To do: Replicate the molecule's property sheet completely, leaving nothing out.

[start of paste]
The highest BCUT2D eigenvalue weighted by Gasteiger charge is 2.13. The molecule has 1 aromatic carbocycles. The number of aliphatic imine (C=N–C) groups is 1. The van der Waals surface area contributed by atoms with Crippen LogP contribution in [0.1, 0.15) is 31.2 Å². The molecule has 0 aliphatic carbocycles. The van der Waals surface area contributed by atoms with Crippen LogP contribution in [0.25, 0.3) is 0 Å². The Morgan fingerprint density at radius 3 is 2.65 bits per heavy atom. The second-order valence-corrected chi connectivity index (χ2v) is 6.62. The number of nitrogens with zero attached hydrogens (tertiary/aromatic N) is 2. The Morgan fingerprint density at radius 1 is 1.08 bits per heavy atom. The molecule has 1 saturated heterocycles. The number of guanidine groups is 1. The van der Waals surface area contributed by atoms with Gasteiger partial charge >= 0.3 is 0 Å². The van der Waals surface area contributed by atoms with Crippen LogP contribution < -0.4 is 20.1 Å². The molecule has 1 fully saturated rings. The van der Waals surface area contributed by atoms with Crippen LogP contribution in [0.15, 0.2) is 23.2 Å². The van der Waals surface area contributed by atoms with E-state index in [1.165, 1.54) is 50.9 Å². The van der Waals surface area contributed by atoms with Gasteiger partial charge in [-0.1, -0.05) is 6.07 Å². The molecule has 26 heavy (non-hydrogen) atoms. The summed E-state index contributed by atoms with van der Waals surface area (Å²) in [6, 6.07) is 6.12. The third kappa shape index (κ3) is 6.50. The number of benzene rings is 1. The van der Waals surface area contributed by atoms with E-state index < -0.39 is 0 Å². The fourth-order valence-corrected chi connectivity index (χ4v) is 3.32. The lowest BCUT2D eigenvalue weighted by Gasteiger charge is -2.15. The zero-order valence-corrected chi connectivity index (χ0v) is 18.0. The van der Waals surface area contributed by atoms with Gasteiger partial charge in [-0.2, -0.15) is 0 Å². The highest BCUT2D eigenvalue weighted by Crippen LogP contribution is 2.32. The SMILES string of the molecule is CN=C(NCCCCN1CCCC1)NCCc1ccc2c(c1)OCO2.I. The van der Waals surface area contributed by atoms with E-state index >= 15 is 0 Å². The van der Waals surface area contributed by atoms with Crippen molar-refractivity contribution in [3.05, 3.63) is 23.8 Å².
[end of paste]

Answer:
The highest BCUT2D eigenvalue weighted by Gasteiger charge is 2.13. The molecule has 1 aromatic carbocycles. The number of aliphatic imine (C=N–C) groups is 1. The van der Waals surface area contributed by atoms with Crippen LogP contribution in [0.1, 0.15) is 31.2 Å². The molecule has 0 aliphatic carbocycles. The van der Waals surface area contributed by atoms with Crippen LogP contribution in [0.25, 0.3) is 0 Å². The Morgan fingerprint density at radius 3 is 2.65 bits per heavy atom. The second-order valence-corrected chi connectivity index (χ2v) is 6.62. The number of nitrogens with zero attached hydrogens (tertiary/aromatic N) is 2. The Morgan fingerprint density at radius 1 is 1.08 bits per heavy atom. The molecule has 1 saturated heterocycles. The number of guanidine groups is 1. The van der Waals surface area contributed by atoms with Gasteiger partial charge >= 0.3 is 0 Å². The van der Waals surface area contributed by atoms with Crippen LogP contribution < -0.4 is 20.1 Å². The molecule has 1 fully saturated rings. The van der Waals surface area contributed by atoms with Crippen LogP contribution in [0.15, 0.2) is 23.2 Å². The van der Waals surface area contributed by atoms with E-state index in [1.165, 1.54) is 50.9 Å². The van der Waals surface area contributed by atoms with Gasteiger partial charge in [-0.1, -0.05) is 6.07 Å². The molecule has 26 heavy (non-hydrogen) atoms. The summed E-state index contributed by atoms with van der Waals surface area (Å²) in [6, 6.07) is 6.12. The third kappa shape index (κ3) is 6.50. The number of benzene rings is 1. The van der Waals surface area contributed by atoms with E-state index < -0.39 is 0 Å². The fourth-order valence-corrected chi connectivity index (χ4v) is 3.32. The lowest BCUT2D eigenvalue weighted by Gasteiger charge is -2.15. The zero-order valence-corrected chi connectivity index (χ0v) is 18.0. The van der Waals surface area contributed by atoms with Gasteiger partial charge in [-0.2, -0.15) is 0 Å². The highest BCUT2D eigenvalue weighted by Crippen LogP contribution is 2.32. The SMILES string of the molecule is CN=C(NCCCCN1CCCC1)NCCc1ccc2c(c1)OCO2.I. The van der Waals surface area contributed by atoms with E-state index >= 15 is 0 Å². The van der Waals surface area contributed by atoms with Crippen molar-refractivity contribution in [3.05, 3.63) is 23.8 Å².